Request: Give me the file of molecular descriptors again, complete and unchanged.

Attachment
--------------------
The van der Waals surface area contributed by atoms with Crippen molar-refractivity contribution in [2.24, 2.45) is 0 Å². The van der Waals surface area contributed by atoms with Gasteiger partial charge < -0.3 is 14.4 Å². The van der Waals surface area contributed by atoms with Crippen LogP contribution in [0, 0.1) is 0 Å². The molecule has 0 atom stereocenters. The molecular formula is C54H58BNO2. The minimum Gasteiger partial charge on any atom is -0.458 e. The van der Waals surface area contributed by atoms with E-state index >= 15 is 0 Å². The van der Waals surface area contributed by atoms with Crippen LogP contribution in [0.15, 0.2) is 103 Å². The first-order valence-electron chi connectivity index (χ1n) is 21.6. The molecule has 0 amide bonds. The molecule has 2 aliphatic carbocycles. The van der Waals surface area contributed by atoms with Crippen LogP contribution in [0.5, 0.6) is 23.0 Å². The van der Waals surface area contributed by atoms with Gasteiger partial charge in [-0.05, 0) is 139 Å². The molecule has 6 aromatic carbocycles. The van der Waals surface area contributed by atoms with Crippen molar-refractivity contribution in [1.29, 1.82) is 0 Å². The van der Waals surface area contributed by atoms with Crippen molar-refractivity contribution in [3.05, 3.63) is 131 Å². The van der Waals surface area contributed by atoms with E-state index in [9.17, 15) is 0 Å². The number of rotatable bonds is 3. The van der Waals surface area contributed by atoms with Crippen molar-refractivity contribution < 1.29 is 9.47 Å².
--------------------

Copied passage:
The van der Waals surface area contributed by atoms with Crippen molar-refractivity contribution in [2.24, 2.45) is 0 Å². The van der Waals surface area contributed by atoms with Gasteiger partial charge < -0.3 is 14.4 Å². The van der Waals surface area contributed by atoms with Crippen LogP contribution in [0, 0.1) is 0 Å². The molecule has 0 atom stereocenters. The molecular formula is C54H58BNO2. The minimum Gasteiger partial charge on any atom is -0.458 e. The van der Waals surface area contributed by atoms with E-state index >= 15 is 0 Å². The van der Waals surface area contributed by atoms with Crippen LogP contribution in [0.15, 0.2) is 103 Å². The first-order valence-electron chi connectivity index (χ1n) is 21.6. The molecule has 0 amide bonds. The molecule has 2 aliphatic carbocycles. The van der Waals surface area contributed by atoms with Crippen LogP contribution in [0.5, 0.6) is 23.0 Å². The van der Waals surface area contributed by atoms with Gasteiger partial charge in [-0.05, 0) is 139 Å². The molecule has 6 aromatic carbocycles. The van der Waals surface area contributed by atoms with Crippen molar-refractivity contribution in [1.29, 1.82) is 0 Å². The van der Waals surface area contributed by atoms with Crippen molar-refractivity contribution in [3.05, 3.63) is 131 Å². The van der Waals surface area contributed by atoms with E-state index in [9.17, 15) is 0 Å². The number of rotatable bonds is 3. The van der Waals surface area contributed by atoms with Crippen molar-refractivity contribution < 1.29 is 9.47 Å².